When I moved to New Orleans a couple years ago, I was excited that I was going to have a 70.3 distance race right in my backyard. Do my favorite distance without having to travel? Sign me up! And so I did. Last year. Unfortunately, because the universe is cruel, my race involved 30 of us huddled under our tent in an insane thunderstorm. The race was ultimately cancelled which was really a bummer, though understandable. But there’s always next year, right? Fast forward to, well, a month later and I signed up again for the 2018 edition!
Hey, cool, it’s the 10th anniversary of the race! Hey, less than cool, it’s the last anniversary of the race. I’m not exactly sure the reasoning but NOLA 70.3 has run its course (so many puns there) and will not be back after this year. While registration is low for an Ironman sponsored event, it’s hardly a small race with over 900 finishers. I’m not privy to the financials involved but I have to imagine it’s a low margin endeavor. But at least I’ll get my one shot at this.
The day before the race was a little rainy but nothing major as a minor cold front blew through. I don’t think it even rained in the area of the race that much since my bike’s pads were pretty dry when I got back to it the next day. I was keeping an eye on the weather and while it looked like it would be windy on the bike with around 15 mph winds, overall the weather was looking pretty great since it was going to stay cool and heat is my kryptonite.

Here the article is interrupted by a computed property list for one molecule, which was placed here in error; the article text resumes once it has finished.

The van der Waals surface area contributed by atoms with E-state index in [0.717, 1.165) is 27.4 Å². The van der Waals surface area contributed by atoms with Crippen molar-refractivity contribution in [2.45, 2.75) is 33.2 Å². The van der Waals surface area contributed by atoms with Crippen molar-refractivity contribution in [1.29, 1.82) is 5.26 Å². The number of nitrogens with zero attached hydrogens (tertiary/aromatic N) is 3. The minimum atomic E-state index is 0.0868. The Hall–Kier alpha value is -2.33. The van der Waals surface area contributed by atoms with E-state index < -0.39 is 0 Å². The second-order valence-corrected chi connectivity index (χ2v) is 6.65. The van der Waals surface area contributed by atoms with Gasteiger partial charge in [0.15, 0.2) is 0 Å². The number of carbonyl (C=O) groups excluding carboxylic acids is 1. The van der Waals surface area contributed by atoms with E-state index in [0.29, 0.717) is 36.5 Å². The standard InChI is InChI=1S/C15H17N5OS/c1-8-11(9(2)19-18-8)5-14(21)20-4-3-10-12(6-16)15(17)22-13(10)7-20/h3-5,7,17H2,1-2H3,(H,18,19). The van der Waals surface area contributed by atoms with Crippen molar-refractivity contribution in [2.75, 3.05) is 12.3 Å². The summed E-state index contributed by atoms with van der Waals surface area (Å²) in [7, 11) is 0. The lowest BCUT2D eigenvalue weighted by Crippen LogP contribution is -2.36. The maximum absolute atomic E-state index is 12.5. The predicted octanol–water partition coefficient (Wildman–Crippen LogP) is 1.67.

Like most mornings, I woke up. Then I snoozed my alarm. That’s when Melanie reminded me I had a race to go to. Oh yeah! I actually did a good turnaround at that point of getting up, dressed and a solid breakfast of oatmeal, banana and an espresso before getting out the door. Melanie was a bit surprised when she found out I had a full breakfast before leaving.
I got to transition right at 5am when it opened. I’ll never stop saying this but don’t get to transition late! You’ll never know what you need to deal with on race morning and the lack of stress from having plenty of time to check equipment and fully set up is so key to race day. There’s enough to stress over, don’t add to it.
There was one thing I noticed when I got to my bike and starting setting up and that was how windy it was. Uh oh. I’ve lived this story before. It wasn’t as cold as Florida was but it was almost as windy. The promised 15mph winds were more like 20 – 25 and then I heard an official walk by discussing shortening the swim over the radio.
Sure enough, at around 6:30 or so, they started making announcements about the swim. Basically, we were in a holding pattern until safety vessels could get into place but they had to cross the lake from where they were and it was a 4 – 6 ft chop which the small craft couldn’t cross to get to the harbor we were in. Finally at 7 we got word that we’d start at 7:30 with an abbreviated swim. Most of the participants seemed to take the news pretty well as we laughed about the swim which was maybe 1/3 of the original distance.
Well, given how slow I am at swimming, I try and start as early as is feasible in a rolling start since I don’t mind a little bumping during the swim. I just want to get to my bike as soon as I can. The NOLA swim start is pretty congested and slow to get through though it’s actually fairly organized as they send you off 3 at a time. Just getting onto the pier itself is a bit of a drag.
The shortened swim had us swimming between the docked boats for about 150 meters, then turning right in the harbor for about 300 meters, and then swimming back to the swim exit, another 150 meters. I got out to a decent start and the swim between the boats was really calm. Once I hit the turn though, I entered the washing machine.
Wow, I’m not at all upset that they shortened the swim. That water in the harbor was choppy! Definitely the roughest water I’ve swam in in a while and that includes Alcatraz this year. But I was also only out in the chop for about 10 minutes so it wasn’t very difficult to manage.